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UNESCO restates concerns over Turkey’s decision to change Hagia Sophia into mosque

UNESCO restates concerns over Turkey’s decision to change Hagia Sophia into mosque


World heritage watchdog UNESCO has rebuffed Turkey’s claim that it is not “bothered” by the repurposing of Istanbul’s renowned Hagia Sophia cathedral from a museum to a mosque.

The organisation issued a statement on 14 November “in reaction to numerous inaccurate statements and errors circulating” and restated its concerns over the historic basilica’s change of status in July, following a presidential decree by Recep Tayyip Erdogan.

UNESCO has reiterated its deep regret at Turkey's decision to change the status of the Hagia Sophia, stating the importance of protecting the Outstanding Universal Value of the "architectural masterpiece"


The “inaccurate statements” have been linked to comments made by Turkey’s Minister of Culture and Tourism, Mehmet Nuri Ersoy. At the beginning of November, Ersoy told a meeting at the Grand National Assembly of Turkey that “UNESCO is not bothered by the fact that it [Hagia Sohpia] became a mosque”.

In July, UNESCO director general, Audrey Azoulay, had expressed deep regret at Turkey’s decision, which she said had been made without prior discussion.

Azoulay said Hagia Sophia’s status as a museum reflected the “universal nature of its heritage”. UNESCO immediately began a review to examine the impact of the change on the historic Christian building, and on the nearby St. Saviour in Chora Church, which President Erdogan turned from a museum into a mosque in August. The results of the review are expected next year.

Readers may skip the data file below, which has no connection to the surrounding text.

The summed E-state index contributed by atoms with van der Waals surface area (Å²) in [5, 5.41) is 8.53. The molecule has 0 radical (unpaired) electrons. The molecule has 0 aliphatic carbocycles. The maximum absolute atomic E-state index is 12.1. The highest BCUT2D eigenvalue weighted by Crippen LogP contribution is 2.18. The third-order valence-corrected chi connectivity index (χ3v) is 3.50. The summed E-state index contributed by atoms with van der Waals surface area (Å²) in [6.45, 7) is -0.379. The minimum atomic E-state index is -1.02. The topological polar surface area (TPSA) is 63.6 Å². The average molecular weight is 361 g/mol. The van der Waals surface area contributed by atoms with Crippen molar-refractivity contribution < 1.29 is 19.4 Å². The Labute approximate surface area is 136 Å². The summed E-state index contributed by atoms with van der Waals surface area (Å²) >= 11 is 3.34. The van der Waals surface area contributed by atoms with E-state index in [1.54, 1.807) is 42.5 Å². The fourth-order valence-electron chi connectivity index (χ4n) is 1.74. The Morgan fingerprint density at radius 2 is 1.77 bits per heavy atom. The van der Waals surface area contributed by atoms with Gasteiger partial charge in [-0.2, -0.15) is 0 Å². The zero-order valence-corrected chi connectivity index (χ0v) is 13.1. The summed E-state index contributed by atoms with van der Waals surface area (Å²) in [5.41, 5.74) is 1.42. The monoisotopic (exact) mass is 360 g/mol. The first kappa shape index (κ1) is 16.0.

The repurposing of Hagia Sophia, the seat of Eastern Christianity for some 900 years, was greeted with “grief and dismay” by the World Council of Churches. The basilica was built as a cathedral 1,500 years ago on the site of an even earlier church, but was converted into a mosque in 1453 after the Ottoman armies conquered Constantinople. It was converted to a museum in 1935 on the orders of Kemal Ataturk, founder of Turkey’s secular republic.

Repression of religious minorities is increasing in Muslim-majority Turkey, particularly under Islamist President Erdogan, who has been outspoken about his desire to recreate the Ottoman Empire. Hostility towards Christians has worsened in recent years with the rise of Erdogan’s AKP party. Critics of the government have said that “hate speech” by the government has led to increasing attacks on minority religions.



Turkey


This article originally appeared on Barnabas Fund